Cheney Free Press -

By AL STOVER
Staff Reporter 

Medical Lake fire ordinance proposed

 


The Medical Lake Fire Department doesn’t usually have a lot of problems managing outdoor burning in the city.

In most cases, when firefighters or Spokane County Sheriff’s Office deputies ask people to extinguish illegal fires, folks oblige. However there are a few incidents with repeat offenders or people who disregard the request to put out the blaze.

During the June 20 Medical Lake City Council meeting, Fire Chief Jason Mayfield submitted an ordinance for the city’s municipal code regulating portable outdoor fireplaces and recreational fires in the city, as well as giving firefighters and SCSO deputies the ability to enforce regulations and forward reports to the prosecuting attorney for charges.

Although the Fire Department enforces International Fire Code and Revised Code of Washington laws regarding outdoor burning, the city’s current municipal code does not clearly define which personnel can enforce regulations, which Mayfield said makes it difficult for firefighters and deputies to impose the law.

“It’s nothing different from what we’ve been doing before,” he added.

According to the ordinance, portable outdoor fireplaces shall include a built-in chimney. Fireplaces shall not be operated within six feet of single-family residence and duplexes, and 25 feet for multi-family and commercial properties. The area between the device and structure shall be cleared of combustible material.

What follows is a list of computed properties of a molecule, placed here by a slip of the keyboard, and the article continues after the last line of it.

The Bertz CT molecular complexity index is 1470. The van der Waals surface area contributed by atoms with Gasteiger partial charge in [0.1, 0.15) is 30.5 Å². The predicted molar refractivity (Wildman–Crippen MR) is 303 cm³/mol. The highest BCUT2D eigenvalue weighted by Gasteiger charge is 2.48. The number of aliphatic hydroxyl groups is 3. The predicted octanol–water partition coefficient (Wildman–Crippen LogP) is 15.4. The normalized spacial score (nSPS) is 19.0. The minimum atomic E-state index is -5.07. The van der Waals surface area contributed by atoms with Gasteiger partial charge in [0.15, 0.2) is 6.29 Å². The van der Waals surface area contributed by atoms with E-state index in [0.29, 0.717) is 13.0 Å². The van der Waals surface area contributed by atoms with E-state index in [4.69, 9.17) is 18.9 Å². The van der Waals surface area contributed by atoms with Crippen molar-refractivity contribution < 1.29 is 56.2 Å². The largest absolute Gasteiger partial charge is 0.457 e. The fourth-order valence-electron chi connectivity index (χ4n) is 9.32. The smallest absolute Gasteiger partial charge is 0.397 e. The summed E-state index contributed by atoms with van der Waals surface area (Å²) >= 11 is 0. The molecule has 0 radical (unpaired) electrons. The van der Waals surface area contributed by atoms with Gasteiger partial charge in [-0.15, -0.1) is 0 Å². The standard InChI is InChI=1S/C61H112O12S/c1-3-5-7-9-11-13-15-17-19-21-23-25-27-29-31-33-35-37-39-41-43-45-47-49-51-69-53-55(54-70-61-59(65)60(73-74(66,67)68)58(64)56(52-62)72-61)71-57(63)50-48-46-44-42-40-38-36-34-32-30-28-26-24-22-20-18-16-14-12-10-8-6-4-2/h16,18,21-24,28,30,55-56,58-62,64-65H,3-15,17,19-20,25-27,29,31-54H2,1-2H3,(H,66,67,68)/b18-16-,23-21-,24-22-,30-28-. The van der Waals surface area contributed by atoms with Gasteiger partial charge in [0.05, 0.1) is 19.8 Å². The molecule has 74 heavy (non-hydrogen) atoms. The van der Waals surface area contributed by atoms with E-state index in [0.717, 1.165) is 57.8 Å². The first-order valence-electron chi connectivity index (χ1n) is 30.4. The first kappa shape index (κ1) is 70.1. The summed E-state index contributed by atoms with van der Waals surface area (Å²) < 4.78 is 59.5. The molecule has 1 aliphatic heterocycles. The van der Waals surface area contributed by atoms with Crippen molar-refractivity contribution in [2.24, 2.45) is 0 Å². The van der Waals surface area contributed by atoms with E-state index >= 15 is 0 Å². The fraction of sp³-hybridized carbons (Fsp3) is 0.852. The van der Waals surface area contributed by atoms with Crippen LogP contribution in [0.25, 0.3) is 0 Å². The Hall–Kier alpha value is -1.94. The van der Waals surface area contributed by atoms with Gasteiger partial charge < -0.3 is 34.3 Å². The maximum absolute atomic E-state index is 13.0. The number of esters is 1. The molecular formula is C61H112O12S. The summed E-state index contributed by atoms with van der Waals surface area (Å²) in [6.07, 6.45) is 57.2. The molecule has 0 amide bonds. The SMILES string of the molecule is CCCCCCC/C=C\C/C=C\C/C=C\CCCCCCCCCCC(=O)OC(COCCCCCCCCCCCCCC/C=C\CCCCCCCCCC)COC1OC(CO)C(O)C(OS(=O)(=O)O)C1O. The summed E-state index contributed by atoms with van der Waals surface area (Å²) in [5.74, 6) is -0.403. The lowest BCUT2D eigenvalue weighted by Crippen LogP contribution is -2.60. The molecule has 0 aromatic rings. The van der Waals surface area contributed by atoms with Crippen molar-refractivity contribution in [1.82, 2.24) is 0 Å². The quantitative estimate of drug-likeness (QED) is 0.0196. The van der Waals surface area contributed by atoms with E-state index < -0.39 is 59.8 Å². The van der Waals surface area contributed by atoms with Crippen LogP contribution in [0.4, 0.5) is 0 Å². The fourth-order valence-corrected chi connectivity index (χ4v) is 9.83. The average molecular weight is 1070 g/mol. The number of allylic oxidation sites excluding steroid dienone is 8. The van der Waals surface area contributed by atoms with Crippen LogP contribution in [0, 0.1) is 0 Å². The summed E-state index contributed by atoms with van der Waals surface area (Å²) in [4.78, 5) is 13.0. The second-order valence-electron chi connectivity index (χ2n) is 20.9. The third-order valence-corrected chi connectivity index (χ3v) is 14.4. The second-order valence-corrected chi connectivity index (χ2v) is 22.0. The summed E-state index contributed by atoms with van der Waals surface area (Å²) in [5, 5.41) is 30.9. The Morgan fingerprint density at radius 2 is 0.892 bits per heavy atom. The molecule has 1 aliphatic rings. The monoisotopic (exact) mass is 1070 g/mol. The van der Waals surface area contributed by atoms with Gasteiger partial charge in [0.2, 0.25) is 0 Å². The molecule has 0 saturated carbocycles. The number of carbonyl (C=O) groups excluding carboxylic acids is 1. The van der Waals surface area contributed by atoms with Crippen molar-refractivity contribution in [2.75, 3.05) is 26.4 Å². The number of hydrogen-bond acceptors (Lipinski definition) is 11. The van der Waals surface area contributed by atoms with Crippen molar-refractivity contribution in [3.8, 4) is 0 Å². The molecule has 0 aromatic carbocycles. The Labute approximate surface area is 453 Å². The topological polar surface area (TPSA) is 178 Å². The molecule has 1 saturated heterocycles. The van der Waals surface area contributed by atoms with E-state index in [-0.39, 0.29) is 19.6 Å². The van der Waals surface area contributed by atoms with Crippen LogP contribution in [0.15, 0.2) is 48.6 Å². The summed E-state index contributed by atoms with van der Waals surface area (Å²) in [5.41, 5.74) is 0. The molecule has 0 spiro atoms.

For recreational fires, the blaze must be contained in a manufactured or constructed container built from non-combustible material. The fire shall not exceed a total area of three feet in diameter and have less than two-foot flames, and not be located within 25 feet of any structure or combustible materials.

Fuel for both recreational fires and portable fire devices shall be limited to clean, dry firewood.

The ordinance also states that water source and a person capable of extinguishing the flames must be present at all times. Fires may be restricted or banned based on air quality concerns, fire danger or red flag warning conditions.

“We’re not trying to make people’s lives hard,” Mayfield said. “Part of our job is to make sure the city is safe.”

Council voted 4-1 to pass the first reading of the ordinance. Councilwoman Jessica Roberts, who voted against the ordinance, suggested it be tabled to allow council to ask questions and do more research.

Councilwoman Shirley Maike said the problem with tabling the ordinance was by the time council voted to adopt the document, it would be “toward the end of fire season.”

Council is expected to vote on the ordinance’s second reading at its July 18 meeting.

Al Stover can be reached at al@cheneyfreepress.com.

 

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